Hotness is Back! Read the complete explanation.

July 2, 2012 | 
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You’ve been asking for it, and now it’s here –  hotness is back!  We’ve reimplemented Yesware’s email hotness measure to be more quickly computed on our end and more intelligently calculated for your needs.  To help you better use this new implementation, we’ll go over what it means for a message to be hot.

Our previous scheme assigned a hotness score for a message based on how long it took to open the message, how many times the message was opened, and how many different people opened the message.  In each case we assigned a weight to each property to combine them into a single score.  For example, the open portion of a hotness score is computed as (# times a message is opened) * (weight given to opens).  We wanted to preserve this idea of combining various properties into a single score, but to better tie it to what makes a message important.

Our goal with hotness has been to assign a numerical score to how wide reaching a message is.  This means that we need to analyze the relative importance of the various properties.  Our previous scheme roughly ranked our properties in the following order from least important to most important: opens, time to open, and openers.  In order to re-implement hotness, we needed to include a new property, number of clicks, and possibly reorder the importance of the various properties.


Before doing so, we performed an analysis of the past scores of hotness, generating a histogram of the various 7-day hotness scores sorted into buckets of 5, which is displayed below. (Note this ignores all messages with a hotness of 0 as they are most definitely not hot):

This  shows an extremely long tail with some messages generating hotness around 10,000.  While these messages are definitely “hot”, they also appear to be outliers. We replotted the data, zooming in on the the interesting data:

This shows again a long tail, but makes clear there are 3 initial peaks and thus 3 initial clustering, which falls in line with our initial scheme of generating 3 levels of hotness (one flame, two flames, and three flames).  We then sought to generate a new system of weights that clusters results well.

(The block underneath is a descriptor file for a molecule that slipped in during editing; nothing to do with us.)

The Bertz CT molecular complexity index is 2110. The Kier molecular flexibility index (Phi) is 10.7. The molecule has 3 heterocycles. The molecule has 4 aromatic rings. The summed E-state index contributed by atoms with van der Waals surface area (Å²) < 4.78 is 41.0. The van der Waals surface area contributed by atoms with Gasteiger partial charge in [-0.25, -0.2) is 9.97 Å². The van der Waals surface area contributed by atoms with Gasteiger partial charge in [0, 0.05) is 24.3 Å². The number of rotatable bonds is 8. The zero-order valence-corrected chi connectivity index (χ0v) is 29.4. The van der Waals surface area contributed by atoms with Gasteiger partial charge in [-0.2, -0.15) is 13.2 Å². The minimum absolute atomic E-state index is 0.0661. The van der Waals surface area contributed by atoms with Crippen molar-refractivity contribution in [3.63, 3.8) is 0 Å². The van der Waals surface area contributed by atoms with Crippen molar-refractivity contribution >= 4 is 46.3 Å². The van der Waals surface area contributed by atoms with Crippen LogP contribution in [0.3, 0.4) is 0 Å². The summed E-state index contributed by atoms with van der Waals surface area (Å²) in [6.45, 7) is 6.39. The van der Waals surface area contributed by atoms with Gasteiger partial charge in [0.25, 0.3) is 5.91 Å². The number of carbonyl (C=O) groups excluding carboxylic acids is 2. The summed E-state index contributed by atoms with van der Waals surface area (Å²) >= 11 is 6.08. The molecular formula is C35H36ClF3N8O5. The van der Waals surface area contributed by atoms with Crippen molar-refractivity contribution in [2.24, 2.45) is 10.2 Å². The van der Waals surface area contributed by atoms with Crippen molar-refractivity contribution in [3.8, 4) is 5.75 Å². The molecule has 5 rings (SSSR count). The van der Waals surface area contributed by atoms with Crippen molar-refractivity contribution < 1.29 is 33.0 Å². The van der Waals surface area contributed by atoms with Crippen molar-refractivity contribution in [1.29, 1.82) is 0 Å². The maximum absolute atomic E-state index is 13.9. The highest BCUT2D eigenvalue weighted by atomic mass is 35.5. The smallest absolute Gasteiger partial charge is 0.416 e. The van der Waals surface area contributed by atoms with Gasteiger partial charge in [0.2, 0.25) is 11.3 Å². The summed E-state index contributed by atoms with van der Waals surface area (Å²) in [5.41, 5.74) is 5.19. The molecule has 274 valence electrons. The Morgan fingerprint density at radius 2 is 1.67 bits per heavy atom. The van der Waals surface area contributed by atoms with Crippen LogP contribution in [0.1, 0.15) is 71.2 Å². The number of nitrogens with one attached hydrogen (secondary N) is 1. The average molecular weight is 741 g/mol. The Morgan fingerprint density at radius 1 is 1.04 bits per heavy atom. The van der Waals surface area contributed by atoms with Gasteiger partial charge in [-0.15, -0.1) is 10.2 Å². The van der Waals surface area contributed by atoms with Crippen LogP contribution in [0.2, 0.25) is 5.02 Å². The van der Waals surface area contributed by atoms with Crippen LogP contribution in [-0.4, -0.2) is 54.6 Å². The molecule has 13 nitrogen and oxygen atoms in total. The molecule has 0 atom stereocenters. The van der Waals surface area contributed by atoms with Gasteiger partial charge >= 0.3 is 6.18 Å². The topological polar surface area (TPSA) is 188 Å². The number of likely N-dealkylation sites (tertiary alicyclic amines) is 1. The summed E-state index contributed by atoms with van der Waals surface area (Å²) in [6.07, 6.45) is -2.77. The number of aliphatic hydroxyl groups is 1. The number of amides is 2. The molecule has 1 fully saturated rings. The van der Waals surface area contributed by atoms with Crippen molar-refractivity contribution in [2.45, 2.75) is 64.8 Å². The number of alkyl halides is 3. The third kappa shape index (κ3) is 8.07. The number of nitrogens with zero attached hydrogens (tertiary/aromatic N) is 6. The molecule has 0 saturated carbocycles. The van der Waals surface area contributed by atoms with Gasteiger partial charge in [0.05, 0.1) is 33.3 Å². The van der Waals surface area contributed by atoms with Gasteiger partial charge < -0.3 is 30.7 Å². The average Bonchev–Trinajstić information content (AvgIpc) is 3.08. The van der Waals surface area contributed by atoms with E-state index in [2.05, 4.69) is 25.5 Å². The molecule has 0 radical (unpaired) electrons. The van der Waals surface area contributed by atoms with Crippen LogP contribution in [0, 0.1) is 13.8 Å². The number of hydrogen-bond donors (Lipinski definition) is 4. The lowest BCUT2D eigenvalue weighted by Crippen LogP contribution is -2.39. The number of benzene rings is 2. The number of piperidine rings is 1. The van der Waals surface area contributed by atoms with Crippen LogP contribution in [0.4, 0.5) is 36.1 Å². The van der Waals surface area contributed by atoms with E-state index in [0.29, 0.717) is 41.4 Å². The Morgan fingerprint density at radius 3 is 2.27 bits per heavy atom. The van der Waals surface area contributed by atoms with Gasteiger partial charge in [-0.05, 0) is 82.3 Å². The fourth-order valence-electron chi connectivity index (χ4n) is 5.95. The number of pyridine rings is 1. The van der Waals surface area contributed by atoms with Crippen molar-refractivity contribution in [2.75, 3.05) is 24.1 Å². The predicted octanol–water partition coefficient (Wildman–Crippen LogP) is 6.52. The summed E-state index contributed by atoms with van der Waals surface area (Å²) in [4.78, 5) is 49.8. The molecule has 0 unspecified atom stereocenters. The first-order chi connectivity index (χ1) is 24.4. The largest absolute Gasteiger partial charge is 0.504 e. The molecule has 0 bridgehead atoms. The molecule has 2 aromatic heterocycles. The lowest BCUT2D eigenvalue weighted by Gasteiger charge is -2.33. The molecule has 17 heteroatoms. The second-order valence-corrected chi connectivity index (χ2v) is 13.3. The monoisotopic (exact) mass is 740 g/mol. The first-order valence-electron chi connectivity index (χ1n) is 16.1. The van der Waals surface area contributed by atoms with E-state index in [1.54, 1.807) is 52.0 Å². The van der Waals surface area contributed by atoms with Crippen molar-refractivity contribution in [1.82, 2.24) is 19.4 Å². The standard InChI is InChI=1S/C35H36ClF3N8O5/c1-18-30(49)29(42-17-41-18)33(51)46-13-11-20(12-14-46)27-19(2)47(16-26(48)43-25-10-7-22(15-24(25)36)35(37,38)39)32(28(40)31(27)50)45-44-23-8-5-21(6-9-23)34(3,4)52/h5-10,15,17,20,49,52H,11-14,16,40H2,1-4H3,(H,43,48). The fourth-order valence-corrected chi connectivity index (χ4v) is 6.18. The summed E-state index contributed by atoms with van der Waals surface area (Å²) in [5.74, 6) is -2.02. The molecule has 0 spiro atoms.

We next discussed the importance of the various techniques, giving them a new ordering for importance: time to open, opens, openers, and clicks.  The reasoning for this is as follows: You will never have a non-zero time to open score with a zero open score, thus a time to open score adds to an open score, but does not overtake it.  A higher number of openers is more important than a higher number of opens because it implies that a higher number of people read the message instead of possibly people rereading the same message, and thus you are reaching more people.  Finally clicks are more important than opens, because while the message may have reached many people, the people have been so engaged in your message, that they have sought out more information.

Using this updated importance ranking, we have updated the weights accordingly, which generates the histogram below:

Again we drop off the long tail, but we also drop off the initially large peak at our 0 bucket to view our results in greater detail.  The result is the following:


 We again see peaks, but they continue throughout the graph and decrease in size as the hotness grows.  We feel this better fits with hotness as it shows that higher hotness in messages are harder to achieve because they occur less frequently.  However, in keeping with our old scheme we will only have three levels of hotness in our current implementation, thus only setting levels of hotness based on the first three distinct peaks, and thus the first three distinct clusters.  The first level (one flame) will be any message with hotness above 0, meaning that someone interacted with your message through an open or a click.  The second level (two flames) is a hotness higher than 30, which will correspond to at minimum a link was clicked on your message 5 times, your message was opened 5 times by more than one person, or some combination of opens and clicks.  The final and third level (three flames) will be any hotness higher than 50, which corresponds to over 8 clicks or over 7 different people opening your message.

tracking report, yesware, hotness

 Your team can use these updated hotness values to compare the effectiveness of your team’s emails and to set goals for your team. As with any of our features, we have plans for making hotness even better and applying it in all sorts of ways, but we’d also like to hear what you’re thinking.  You can leave feedback in the comments below or at

About the Author: Jacob Bartel is a summer software engineering intern at Yesware and a Ph.D. candidate in the Computer Science Department at UNC – Chapel Hill.  In his academic work, he has been working to make information sharing a more accurate and intuitive process through the designing and analyzing of recommender systems for access control systems.

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